Novels in Verse & NoRedInk

Note: We will begin this unit in class on Tuesday 1/22 and Wednesday 1/23; you do not have any homework to do before you have class on Tuesday or Wednesday this week. Thanks!

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Choose more books!

Identities ~ Novels in Verse

Learning Targets ~ I can…

  • Explore a specific genre.
  • Make connections between and draw conclusions about fiction, history, and current events.
  • Identify and explain the overarching theme(s) of a novel and point to where the theme appears throughout the course of the text.

Instructions:

As we explore many points in 20th century American literature where individuals and groups formed and shaped their own identities, we will each read at least one novel in verse. If you choose a particularly short book, you will be expected to read more than one.

For this reading assignment, you must read books that you have not read before. Rereading isn’t an option.  If you have any question about whether or not a book qualifies for this assignment, please ask Doc.

As you read the novel, prepare for a final assignment that asks you to briefly summarize the book without giving too much away; identify important themes in the book; make connections to what we’ve been working on in both American Studies History and English; make connections to current events; and draw conclusions about the book and those connections.

If you finish a book quickly, then I’d love to see you go above and beyond by reading more than one!

First… Choose your book(s).

Second… Take down your current locker poster(s). Replace it with a new one! See the assignment sheet for your new poster here.

Third… Read your book(s), and we’ll take it from there!

Resources:


Identities ~ Novels in Verse Locker Poster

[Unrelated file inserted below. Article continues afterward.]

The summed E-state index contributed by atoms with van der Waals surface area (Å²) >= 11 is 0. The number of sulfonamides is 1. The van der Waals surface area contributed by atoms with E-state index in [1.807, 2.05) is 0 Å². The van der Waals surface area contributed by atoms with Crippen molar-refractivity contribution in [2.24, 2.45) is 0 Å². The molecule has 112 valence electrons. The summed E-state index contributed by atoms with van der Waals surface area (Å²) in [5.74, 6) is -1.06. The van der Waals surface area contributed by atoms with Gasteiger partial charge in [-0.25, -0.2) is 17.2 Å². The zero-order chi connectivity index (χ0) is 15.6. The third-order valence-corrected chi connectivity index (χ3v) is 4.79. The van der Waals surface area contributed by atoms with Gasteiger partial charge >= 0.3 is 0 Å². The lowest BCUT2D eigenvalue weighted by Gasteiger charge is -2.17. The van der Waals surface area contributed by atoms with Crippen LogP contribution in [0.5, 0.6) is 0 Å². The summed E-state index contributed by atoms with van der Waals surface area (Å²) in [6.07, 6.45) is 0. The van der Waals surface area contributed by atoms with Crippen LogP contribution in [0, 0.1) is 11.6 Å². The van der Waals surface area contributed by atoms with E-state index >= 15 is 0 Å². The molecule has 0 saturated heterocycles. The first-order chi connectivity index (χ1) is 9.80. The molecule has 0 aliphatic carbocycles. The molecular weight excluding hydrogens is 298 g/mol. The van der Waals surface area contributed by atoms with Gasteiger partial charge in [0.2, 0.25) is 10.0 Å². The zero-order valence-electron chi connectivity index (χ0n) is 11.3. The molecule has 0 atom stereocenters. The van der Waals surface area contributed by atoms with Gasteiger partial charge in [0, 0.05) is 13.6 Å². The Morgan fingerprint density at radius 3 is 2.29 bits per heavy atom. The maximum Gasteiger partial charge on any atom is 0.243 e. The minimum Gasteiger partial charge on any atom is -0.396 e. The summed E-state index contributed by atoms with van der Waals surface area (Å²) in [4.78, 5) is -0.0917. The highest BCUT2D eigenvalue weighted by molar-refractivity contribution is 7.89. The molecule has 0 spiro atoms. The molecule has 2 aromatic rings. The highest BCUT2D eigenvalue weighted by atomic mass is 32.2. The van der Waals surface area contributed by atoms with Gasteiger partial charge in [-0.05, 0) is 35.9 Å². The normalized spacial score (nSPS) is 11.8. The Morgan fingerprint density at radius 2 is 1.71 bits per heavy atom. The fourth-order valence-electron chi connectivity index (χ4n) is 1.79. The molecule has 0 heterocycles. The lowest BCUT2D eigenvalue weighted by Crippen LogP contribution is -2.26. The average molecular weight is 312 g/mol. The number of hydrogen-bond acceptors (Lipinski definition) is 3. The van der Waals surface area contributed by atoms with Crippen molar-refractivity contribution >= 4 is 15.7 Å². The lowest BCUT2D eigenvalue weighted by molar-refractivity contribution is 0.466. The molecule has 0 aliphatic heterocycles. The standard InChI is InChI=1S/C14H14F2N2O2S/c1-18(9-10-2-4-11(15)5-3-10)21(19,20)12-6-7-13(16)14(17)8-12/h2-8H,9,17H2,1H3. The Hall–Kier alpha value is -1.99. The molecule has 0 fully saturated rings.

Learning Targets ~ I can…

  • Write a brief description of a book that sparks interest in it without giving too much of it away.
  • Meet the expectations of the 8th grade Writing Specs. (Remember, book titles are italicized!).
  • Create a visually appealing and easily understandable poster with creative and artistic elements, such as backgrounds, images, font choices, colors, and so on.

As with your Summer Reading Book Recommendation Ad and your Dystopian Literature Locker Poster, think of this project as creating an ad for the book; “sell” it to other students who might be looking for a new dystopian book to read. Your poster should be interesting, intriguing, and captivating – something that grabs people’s attention and encourages them to check out your poster and, in turn, the book.

Please be creative and utilize your best writing, design, art, and technology knowledge and skills. Your poster should be eye-catching, appealing, and professional-looking. It should also be easy to read and understand. Posters will hang on our lockers. Keep that in mind when designing yours.

Please write a very brief description of the book in your own words. Do not simply copy the information from the cover, Amazon, GoodReads, or other sources.

Include the following:

  • Title (italicized) and author of the book.
  • Very brief description of the book (see cover, Amazon, etc. – but put into your own words, please). If it’s a book in a series, you could also give a brief description of the series.
  • Your name and AS English section.

Requirements:

  • 8.5×11” paper (regular paper size).
  • Extremely neat, appealing, and professional presentation.
  • Images and text.
  • In color.
  • No spelling or grammar/mechanics errors.